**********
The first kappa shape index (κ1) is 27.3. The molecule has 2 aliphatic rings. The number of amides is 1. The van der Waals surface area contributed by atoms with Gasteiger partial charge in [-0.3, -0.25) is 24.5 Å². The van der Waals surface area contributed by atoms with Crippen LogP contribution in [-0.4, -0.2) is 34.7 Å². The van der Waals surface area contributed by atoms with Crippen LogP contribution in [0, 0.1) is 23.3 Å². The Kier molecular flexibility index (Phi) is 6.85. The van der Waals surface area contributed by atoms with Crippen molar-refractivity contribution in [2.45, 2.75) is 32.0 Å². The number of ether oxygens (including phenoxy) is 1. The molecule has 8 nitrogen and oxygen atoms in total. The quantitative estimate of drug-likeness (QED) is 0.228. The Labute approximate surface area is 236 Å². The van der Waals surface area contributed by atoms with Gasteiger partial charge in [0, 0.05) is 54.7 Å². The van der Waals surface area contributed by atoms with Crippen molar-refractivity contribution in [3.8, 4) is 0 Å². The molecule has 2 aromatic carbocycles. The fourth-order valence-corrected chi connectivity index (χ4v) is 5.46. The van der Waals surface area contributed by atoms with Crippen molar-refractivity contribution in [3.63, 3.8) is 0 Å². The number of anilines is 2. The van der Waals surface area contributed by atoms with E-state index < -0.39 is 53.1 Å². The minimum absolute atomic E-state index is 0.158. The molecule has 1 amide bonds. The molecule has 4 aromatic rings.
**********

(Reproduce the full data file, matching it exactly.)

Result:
The first kappa shape index (κ1) is 27.3. The molecule has 2 aliphatic rings. The number of amides is 1. The van der Waals surface area contributed by atoms with Gasteiger partial charge in [-0.3, -0.25) is 24.5 Å². The van der Waals surface area contributed by atoms with Crippen LogP contribution in [-0.4, -0.2) is 34.7 Å². The van der Waals surface area contributed by atoms with Crippen LogP contribution in [0, 0.1) is 23.3 Å². The Kier molecular flexibility index (Phi) is 6.85. The van der Waals surface area contributed by atoms with Crippen molar-refractivity contribution in [2.45, 2.75) is 32.0 Å². The number of ether oxygens (including phenoxy) is 1. The molecule has 8 nitrogen and oxygen atoms in total. The quantitative estimate of drug-likeness (QED) is 0.228. The Labute approximate surface area is 236 Å². The van der Waals surface area contributed by atoms with Gasteiger partial charge in [0, 0.05) is 54.7 Å². The van der Waals surface area contributed by atoms with Crippen molar-refractivity contribution in [3.8, 4) is 0 Å². The molecule has 2 aromatic carbocycles. The fourth-order valence-corrected chi connectivity index (χ4v) is 5.46. The van der Waals surface area contributed by atoms with Crippen molar-refractivity contribution in [3.63, 3.8) is 0 Å². The number of anilines is 2. The van der Waals surface area contributed by atoms with E-state index < -0.39 is 53.1 Å². The minimum absolute atomic E-state index is 0.158. The molecule has 1 amide bonds. The molecule has 4 aromatic rings.